• Speak to a Financial Planner to discuss your goals and financial circumstances


Questions

Disclaimer

QUESTIONS


Disclaimer

Disclaimer

This information was prepared by Asgard Capital Management Limited ABN 009 279 592, AFSL 240695 (Asgard) and is current as at March 2014.

A Financial Services Guide (FSG) is available for all Asgard accounts and services and can be obtained by calling 1800 998 185. 

Material contained in this presentation is an overview or summary only and it should not be considered a comprehensive statement on any matter or relied upon as such.

This presentation contains general information only and does not take into account your personal objectives, financial situation or needs and so you should consider its appropriateness having regard to these factors before acting on it.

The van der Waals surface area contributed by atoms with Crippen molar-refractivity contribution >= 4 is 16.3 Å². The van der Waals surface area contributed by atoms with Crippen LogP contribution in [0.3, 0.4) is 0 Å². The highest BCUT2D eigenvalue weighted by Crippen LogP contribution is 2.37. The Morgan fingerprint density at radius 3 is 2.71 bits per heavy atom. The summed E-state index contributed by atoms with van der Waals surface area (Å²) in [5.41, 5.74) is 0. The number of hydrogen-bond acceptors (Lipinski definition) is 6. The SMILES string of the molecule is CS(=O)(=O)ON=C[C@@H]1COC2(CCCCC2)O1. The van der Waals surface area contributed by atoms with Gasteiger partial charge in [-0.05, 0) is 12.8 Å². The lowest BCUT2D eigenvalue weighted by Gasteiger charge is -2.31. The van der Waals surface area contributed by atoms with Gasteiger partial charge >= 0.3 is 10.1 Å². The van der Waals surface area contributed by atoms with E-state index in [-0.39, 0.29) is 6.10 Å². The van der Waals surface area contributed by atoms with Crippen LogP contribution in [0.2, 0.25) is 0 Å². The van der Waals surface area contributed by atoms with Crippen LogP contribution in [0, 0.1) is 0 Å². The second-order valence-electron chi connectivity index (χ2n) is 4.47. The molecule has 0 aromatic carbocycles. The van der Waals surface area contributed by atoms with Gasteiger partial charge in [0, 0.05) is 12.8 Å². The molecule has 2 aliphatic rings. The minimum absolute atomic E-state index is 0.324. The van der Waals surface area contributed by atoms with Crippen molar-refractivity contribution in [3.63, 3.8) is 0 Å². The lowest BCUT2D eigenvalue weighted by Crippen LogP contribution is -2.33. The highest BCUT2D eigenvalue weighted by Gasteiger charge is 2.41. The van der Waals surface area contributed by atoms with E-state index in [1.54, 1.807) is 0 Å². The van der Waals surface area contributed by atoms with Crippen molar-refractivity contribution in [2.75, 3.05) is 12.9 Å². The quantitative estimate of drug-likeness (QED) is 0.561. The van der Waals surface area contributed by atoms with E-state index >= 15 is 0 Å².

All case studies and examples used in this presentation are for illustrative purposes only and nothing in this presentation should be construed as an indication or prediction of future performance or results.

Any taxation position described in this publication should be used as a guide only and is not tax advice. You should consult a registered tax agent for specific tax advice on your circumstances.

As the rules associated with the super and pension regimes are complex and subject to change and as the opportunities and effects differ based on your personal circumstances, you should seek personalised advice from a financial adviser before making any financial decision in relation to any matters discussed in this presentation.